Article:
It only came as a surprise to some – to the less attentive, we might say. In fact, Marco Bezzecchi’s 2023 is just the latest step in an organic journey made up of confidence in his abilities, consistency and growth. He’s a sound character, one of the good guys, and he showed it from the start. That start actually came just a few seasons ago, because Marco, born in 1998 so just 25 years old, made his true debut in 2017, after sporadic and extraordinary – in the strict sense of the word – appearances in 2015 and ’16.
Not all professional riders are the same. Not everyone follows the same path. There are the chosen ones – those who turn up and win immediately – those who arrive one yard at a time, and also those who get there even after everyone has stopped expecting it. Marco is a normal professional rider, who we might place in the second category. That is to say, normal among uncommon people – because we mere mortals, so to speak, can’t even imagine what must go through the heads, hearts and hands of those who make it their business to rise up from the sea of normality every Sunday, be it with a win or with any other result.
Getting to race in MotoGP™, the premier series of motorcycle racing, is totally out of the ordinary in itself. And ‘the Bez’, as many call him, not only got there, but forced his way to a leading position, among the very first. 2023 was the year that the young lad from Rimini established himself among the giants of motorcycle racing, with four wins and many other podium finishes. The third place championship finish is just the icing on a cake made of perseverance and hard work, but the good stuff is just beginning – Marco’s career is blossoming right now.
He came 23rd in Moto3 in 2017, but with a podium finish already to his credit toward the end of the season. There was a big jump in the 2018 championship when he came third, and the first wins arrived – three, bolstered by no fewer than six other podium finishes. In 2019 there might have been a chance to go for the gold in the lower class, but the lure of Moto2 was too strong.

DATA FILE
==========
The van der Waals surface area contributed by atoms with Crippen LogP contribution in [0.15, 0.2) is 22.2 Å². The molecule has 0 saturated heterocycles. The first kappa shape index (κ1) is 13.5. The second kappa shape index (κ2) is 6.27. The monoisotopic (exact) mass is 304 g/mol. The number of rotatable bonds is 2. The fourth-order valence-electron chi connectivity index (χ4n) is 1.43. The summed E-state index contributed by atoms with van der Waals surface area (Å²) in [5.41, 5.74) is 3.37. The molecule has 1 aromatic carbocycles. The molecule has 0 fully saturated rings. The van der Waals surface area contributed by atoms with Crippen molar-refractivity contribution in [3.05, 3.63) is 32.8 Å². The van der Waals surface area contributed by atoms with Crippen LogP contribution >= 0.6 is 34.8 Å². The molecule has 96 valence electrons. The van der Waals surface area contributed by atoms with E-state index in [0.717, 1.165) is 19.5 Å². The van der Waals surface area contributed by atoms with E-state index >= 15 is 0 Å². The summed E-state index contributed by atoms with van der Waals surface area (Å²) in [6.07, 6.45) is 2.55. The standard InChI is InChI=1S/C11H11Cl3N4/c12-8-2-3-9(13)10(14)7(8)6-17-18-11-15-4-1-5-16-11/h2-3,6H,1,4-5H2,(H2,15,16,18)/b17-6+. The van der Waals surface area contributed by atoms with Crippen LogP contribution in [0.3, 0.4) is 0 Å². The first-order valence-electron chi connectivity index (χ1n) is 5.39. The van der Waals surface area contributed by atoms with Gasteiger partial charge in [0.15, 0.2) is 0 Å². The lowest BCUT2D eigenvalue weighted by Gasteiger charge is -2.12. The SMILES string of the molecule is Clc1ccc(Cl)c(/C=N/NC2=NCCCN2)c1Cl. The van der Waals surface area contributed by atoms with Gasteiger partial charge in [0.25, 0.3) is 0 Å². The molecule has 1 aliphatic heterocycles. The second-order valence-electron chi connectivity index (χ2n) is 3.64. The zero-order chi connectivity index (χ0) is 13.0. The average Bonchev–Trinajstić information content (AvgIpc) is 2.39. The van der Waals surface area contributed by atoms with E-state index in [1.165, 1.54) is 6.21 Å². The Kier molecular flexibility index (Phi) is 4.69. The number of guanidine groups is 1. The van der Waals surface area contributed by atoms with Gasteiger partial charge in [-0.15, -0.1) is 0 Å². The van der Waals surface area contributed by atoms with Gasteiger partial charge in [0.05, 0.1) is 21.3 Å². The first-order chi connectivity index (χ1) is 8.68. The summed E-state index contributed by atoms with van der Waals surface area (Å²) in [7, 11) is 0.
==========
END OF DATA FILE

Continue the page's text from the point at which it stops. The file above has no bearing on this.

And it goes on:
A further complicated year in the intermediate class was, however, followed by a fantastic 2020, with two wins and more podium finishes demonstrating increasingly apparent and present maturity. He remained in Moto2 in 2021 and finished on the final podium once more, third like in 2018. Again, staying to reap the rewards of experience might have led to a title, but Marco was in a hurry to grow and wanted to contend with the top riders.
It was time for MotoGP™ in 2022, the toughest of challenges. An up-and-down start led to the first podium finish in the Netherland, midway through the championship, with the finale a crescendo and the arrival of the rookie of the year title. Everyone expected 2023 to start where Marco left off, and that’s exactly what happened. A podium finish came as early as the first long race, in the second the first career win in the premier class, in Argentina. More were to follow in France, the Assen Sprint and the Indian GP too, all garnished with more outstanding finishes, poles and fastest laps.
Marco came to Valencia a bit worse for wear, with the last few races marked by heroic suffering after a training injury that affected the season finale, followed by a forced return to Australia. These are important points, of course. If he’d taken it easy we probably wouldn’t be here celebrating, but he wouldn’t be called Marco Bezzecchi either.
Now for some well-deserved rest, but only the minimum required to regain peak fitness. And then, onward, because 2024 is already here, and warriors like Marco never rest on their laurels.